4. Hehe, I travel with my clothes in separate plastic bags as well, but i never thought to use garbage bags! I’ll keep that in mind for next time. XD

  5. Salut Zhu,

    I know too, how important it is to pack the strict essentials! We are in the era of more expensive rates for excess lugage & less bags per person.
    We are not with backpacks like you two, but scaled down rolling suitcases. Really scaled down… no useless clothing and everything mixing with other pieces.One pair of sneakers(on my feet),& one pair of nice shoes.

    But,I feel “naked” without a small backpack. Inside, I have in flight essentials; meds,books,sweater,inflatable neck rest,munchies, to name a few.So useful for the return. Once when we went to San Diego, my cousin gave me two of grandmother’s plates.I took my sweater and folded them in the back pack. No problemo!

    Bises 🙂

  6. A rope? Genius! That’s what I should have got in Canada when I found myself stuck to dry my clothes as I didn’t want to use the dryer.

    So you have the Ipod but still carry books? E-reader next?

  7. @Cynthia – Look for that Génie thing, it’s awesome!

    @Margaret – We are working on that… but laptop or not, I’ll update the blog. I did it just fine in Latin America two years ago!

    @Poem – I’m not a huge fan of e-readers, even though they are practical. They are still expensive, and so is downloading books. I think I already spend my days in front of a computer, I like reading on paper.

    @khengsiong – I’m pretty sure they can. They ship from either London or the U.S. but as far as I know, they ship worldwide.

    @Lizz – It’s a useful tip 😉

    @London Caller – Oh you have no idea 😆

    @shionge – It was Feng’s idea actually, he always carries it.

    @barbara – I always have a small backpack for stuff I can’t check-in, such as my camera and passport. But rules are so restrictive these days, I check-in almost everything.

    @Em – I have an old iPod nano so I can’t use it as a reader. I still like reading paper books best… plus I can use book exchange and discover new authors.

  8. the garbage bags are a great idea! I’ll try that on my next trip.

    I like to slip a dozen or so large zip-lock bags into the pockets of my suitcase. i use them to store cookies or seashells or whatever.

  9. For me it has to be Ziploc bags. They’re perfect for keeping small items in one, easy-to-find place, stashing snacks, or organizing receipts. And I always bring a bunch of them with me when I move to France because they just don’t exist over there. My American friend who lives in Paris always brings some back with her after visits to the U.S.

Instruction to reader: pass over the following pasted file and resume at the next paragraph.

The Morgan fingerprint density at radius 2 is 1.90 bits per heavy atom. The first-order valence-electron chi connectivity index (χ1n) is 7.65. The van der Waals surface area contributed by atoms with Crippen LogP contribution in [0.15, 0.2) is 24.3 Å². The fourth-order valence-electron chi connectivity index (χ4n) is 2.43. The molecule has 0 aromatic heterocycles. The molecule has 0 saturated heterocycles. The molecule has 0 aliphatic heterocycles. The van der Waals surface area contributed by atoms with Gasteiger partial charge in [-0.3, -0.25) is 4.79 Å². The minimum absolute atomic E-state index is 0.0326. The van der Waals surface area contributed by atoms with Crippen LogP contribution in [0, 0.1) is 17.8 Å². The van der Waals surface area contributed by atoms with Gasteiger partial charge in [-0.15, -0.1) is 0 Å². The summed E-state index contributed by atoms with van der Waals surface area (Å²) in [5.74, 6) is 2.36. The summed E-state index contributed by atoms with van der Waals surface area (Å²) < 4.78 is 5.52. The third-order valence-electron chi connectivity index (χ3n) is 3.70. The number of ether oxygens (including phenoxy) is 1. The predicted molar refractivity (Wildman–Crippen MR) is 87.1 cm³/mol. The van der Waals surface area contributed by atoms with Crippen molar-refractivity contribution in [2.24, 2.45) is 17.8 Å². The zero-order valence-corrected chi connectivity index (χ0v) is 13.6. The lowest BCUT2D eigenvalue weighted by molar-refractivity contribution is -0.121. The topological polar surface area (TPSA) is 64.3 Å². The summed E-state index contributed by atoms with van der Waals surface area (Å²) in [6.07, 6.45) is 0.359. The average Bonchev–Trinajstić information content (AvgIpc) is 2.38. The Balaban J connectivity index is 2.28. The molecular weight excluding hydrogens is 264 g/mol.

10. E-reader has e-ink and it doesn’t hurt your eyes like a computer. I used to think I’ll only read books but kindle is awesome. I got over 300 books and I only paid for one so far.

  11. Love your idea of making the mini business cards. Definitely I will check into the Moo minicards. Thanks for sharing! I always find and learn something new from your posts!!

  12. Your kind of travel is long past for me but I love your list. I never go anywhere without a diary and pen, ipod, and my Kindle. Also, I discovered the usefulness of garbage bags a long time ago.

  13. Wow, that’s a list that reveals that you travel a lot, and is quite travel-savvy! Garbage bags are definitely necessary, but watertight bags like Ziploc are good too, because sometimes you never know whether you need your stuff to be waterproof or not! I used one when I was caving in the Philippines, and there was a section underground where it was only passable by swimming, and I had a camera with me.

  14. Definitely agree with you on the hand sanitizer, notebook and pens! I also need my sketch pad and pencils for long trips! Drawing makes the time go by faster! 🙂

  15. @Seraphine – I really should take Ziploc bags as well, these are very useful. Thanks for the tip!

    @Tanya – Yes, come to think of it I don’t remember seeing these in France!

    @Poem – I see… well, maybe another time. I’m old-fashion, I know! I just like holding books 🙂

    @micki – You are most welcome! You should have some cards done, I’m sure it would be useful for you.

    @Yogi – Ah, another Kindle lover…! Don’t you miss books?

    @Linguist-in-Waiting – You are right, I should take some Ziploc bags for my camera, batteries etc. OK, I’m sold, I’m adding it to my list!

    @Pauline – I used to carry my pencils with me as well, but I don’t draw much these days.

  16. I’m looking into buying one of these e-readers instead of transporting books. I’ve been reading reviews for weeks and still can’t make up my mind. I’ll let you know if I ever decide on one.

  17. I prefer paperbooks as well, but I can see the advantage of an ereader when travelling. I must admit that I am not 100% opposed to the idea of getting one, although this is not on top of my list.

  18. I always carry an instant hand sanitizer travel tube, especially considering all of the public restrooms I use when traveling. Hand sanitizer gives me peace of mind and allows me to focus on my work and not the chances of catching any germs or bacteria.

  19. We do not do backpacking but lots of camping. I have a laundry rack that has a permanent home in my camper. It seems like we always have something that needs to be dried. We have also used it to hang pasta and the grandkids art work on days that it is to rainy for them to play out in the campground.

    I totally have all the other things on your list as well.